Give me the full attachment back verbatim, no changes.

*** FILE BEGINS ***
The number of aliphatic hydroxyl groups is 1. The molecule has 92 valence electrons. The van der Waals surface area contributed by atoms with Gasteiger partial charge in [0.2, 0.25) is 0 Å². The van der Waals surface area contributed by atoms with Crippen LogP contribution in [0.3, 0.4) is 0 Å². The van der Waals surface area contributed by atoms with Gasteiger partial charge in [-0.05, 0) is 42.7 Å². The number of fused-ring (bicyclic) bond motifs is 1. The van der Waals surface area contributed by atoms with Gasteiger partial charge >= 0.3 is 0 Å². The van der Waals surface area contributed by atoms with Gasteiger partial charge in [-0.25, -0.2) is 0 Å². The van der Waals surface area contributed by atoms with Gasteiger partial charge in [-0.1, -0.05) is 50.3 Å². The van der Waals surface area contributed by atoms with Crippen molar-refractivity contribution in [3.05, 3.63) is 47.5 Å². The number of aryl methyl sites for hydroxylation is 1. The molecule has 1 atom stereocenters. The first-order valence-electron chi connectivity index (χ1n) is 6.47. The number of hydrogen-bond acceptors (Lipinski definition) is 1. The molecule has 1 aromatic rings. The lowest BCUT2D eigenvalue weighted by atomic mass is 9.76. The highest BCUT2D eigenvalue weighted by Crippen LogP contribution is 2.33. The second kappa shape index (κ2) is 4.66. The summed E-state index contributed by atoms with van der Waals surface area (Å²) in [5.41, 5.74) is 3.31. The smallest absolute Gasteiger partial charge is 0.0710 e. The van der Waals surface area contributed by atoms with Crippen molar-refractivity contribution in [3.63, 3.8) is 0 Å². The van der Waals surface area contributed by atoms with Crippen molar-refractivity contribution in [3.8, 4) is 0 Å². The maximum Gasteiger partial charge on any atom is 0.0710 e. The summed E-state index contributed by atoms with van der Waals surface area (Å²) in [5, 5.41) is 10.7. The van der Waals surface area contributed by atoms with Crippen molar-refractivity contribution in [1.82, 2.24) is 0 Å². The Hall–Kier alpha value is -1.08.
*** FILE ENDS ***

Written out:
The number of aliphatic hydroxyl groups is 1. The molecule has 92 valence electrons. The van der Waals surface area contributed by atoms with Gasteiger partial charge in [0.2, 0.25) is 0 Å². The van der Waals surface area contributed by atoms with Crippen LogP contribution in [0.3, 0.4) is 0 Å². The van der Waals surface area contributed by atoms with Gasteiger partial charge in [-0.05, 0) is 42.7 Å². The number of fused-ring (bicyclic) bond motifs is 1. The van der Waals surface area contributed by atoms with Gasteiger partial charge >= 0.3 is 0 Å². The van der Waals surface area contributed by atoms with Gasteiger partial charge in [-0.25, -0.2) is 0 Å². The van der Waals surface area contributed by atoms with Gasteiger partial charge in [-0.1, -0.05) is 50.3 Å². The van der Waals surface area contributed by atoms with Crippen molar-refractivity contribution in [3.05, 3.63) is 47.5 Å². The number of aryl methyl sites for hydroxylation is 1. The molecule has 1 atom stereocenters. The first-order valence-electron chi connectivity index (χ1n) is 6.47. The number of hydrogen-bond acceptors (Lipinski definition) is 1. The molecule has 1 aromatic rings. The lowest BCUT2D eigenvalue weighted by atomic mass is 9.76. The highest BCUT2D eigenvalue weighted by Crippen LogP contribution is 2.33. The second kappa shape index (κ2) is 4.66. The summed E-state index contributed by atoms with van der Waals surface area (Å²) in [5.41, 5.74) is 3.31. The smallest absolute Gasteiger partial charge is 0.0710 e. The van der Waals surface area contributed by atoms with Crippen molar-refractivity contribution in [3.63, 3.8) is 0 Å². The van der Waals surface area contributed by atoms with Crippen molar-refractivity contribution in [3.8, 4) is 0 Å². The maximum Gasteiger partial charge on any atom is 0.0710 e. The summed E-state index contributed by atoms with van der Waals surface area (Å²) in [5, 5.41) is 10.7. The van der Waals surface area contributed by atoms with Crippen molar-refractivity contribution in [1.82, 2.24) is 0 Å². The Hall–Kier alpha value is -1.08.